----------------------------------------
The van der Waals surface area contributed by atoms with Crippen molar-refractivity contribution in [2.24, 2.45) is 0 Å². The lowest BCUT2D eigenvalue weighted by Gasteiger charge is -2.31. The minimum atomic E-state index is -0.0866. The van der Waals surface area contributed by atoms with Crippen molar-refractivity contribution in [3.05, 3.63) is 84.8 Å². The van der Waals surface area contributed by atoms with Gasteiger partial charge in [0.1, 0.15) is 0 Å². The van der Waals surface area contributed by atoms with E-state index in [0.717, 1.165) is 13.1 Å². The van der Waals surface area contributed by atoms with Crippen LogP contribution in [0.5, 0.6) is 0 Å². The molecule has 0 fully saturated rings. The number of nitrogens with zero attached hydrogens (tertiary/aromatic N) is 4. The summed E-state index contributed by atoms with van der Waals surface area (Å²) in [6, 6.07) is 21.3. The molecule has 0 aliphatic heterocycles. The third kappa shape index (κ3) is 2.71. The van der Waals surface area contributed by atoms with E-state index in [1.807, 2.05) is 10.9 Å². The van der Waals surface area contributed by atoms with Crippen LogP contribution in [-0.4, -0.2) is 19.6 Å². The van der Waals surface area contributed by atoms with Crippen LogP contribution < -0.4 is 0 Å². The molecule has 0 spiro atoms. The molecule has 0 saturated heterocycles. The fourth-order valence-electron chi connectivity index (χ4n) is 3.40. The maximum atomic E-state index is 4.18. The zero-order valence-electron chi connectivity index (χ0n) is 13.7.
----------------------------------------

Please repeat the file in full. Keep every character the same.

The van der Waals surface area contributed by atoms with Crippen molar-refractivity contribution in [2.24, 2.45) is 0 Å². The lowest BCUT2D eigenvalue weighted by Gasteiger charge is -2.31. The minimum atomic E-state index is -0.0866. The van der Waals surface area contributed by atoms with Crippen molar-refractivity contribution in [3.05, 3.63) is 84.8 Å². The van der Waals surface area contributed by atoms with Gasteiger partial charge in [0.1, 0.15) is 0 Å². The van der Waals surface area contributed by atoms with E-state index in [0.717, 1.165) is 13.1 Å². The van der Waals surface area contributed by atoms with Crippen LogP contribution in [0.5, 0.6) is 0 Å². The molecule has 0 fully saturated rings. The number of nitrogens with zero attached hydrogens (tertiary/aromatic N) is 4. The summed E-state index contributed by atoms with van der Waals surface area (Å²) in [6, 6.07) is 21.3. The molecule has 0 aliphatic heterocycles. The third kappa shape index (κ3) is 2.71. The van der Waals surface area contributed by atoms with E-state index in [1.807, 2.05) is 10.9 Å². The van der Waals surface area contributed by atoms with Crippen LogP contribution in [-0.4, -0.2) is 19.6 Å². The van der Waals surface area contributed by atoms with Crippen LogP contribution < -0.4 is 0 Å². The molecule has 0 spiro atoms. The molecule has 0 saturated heterocycles. The fourth-order valence-electron chi connectivity index (χ4n) is 3.40. The maximum atomic E-state index is 4.18. The zero-order valence-electron chi connectivity index (χ0n) is 13.7.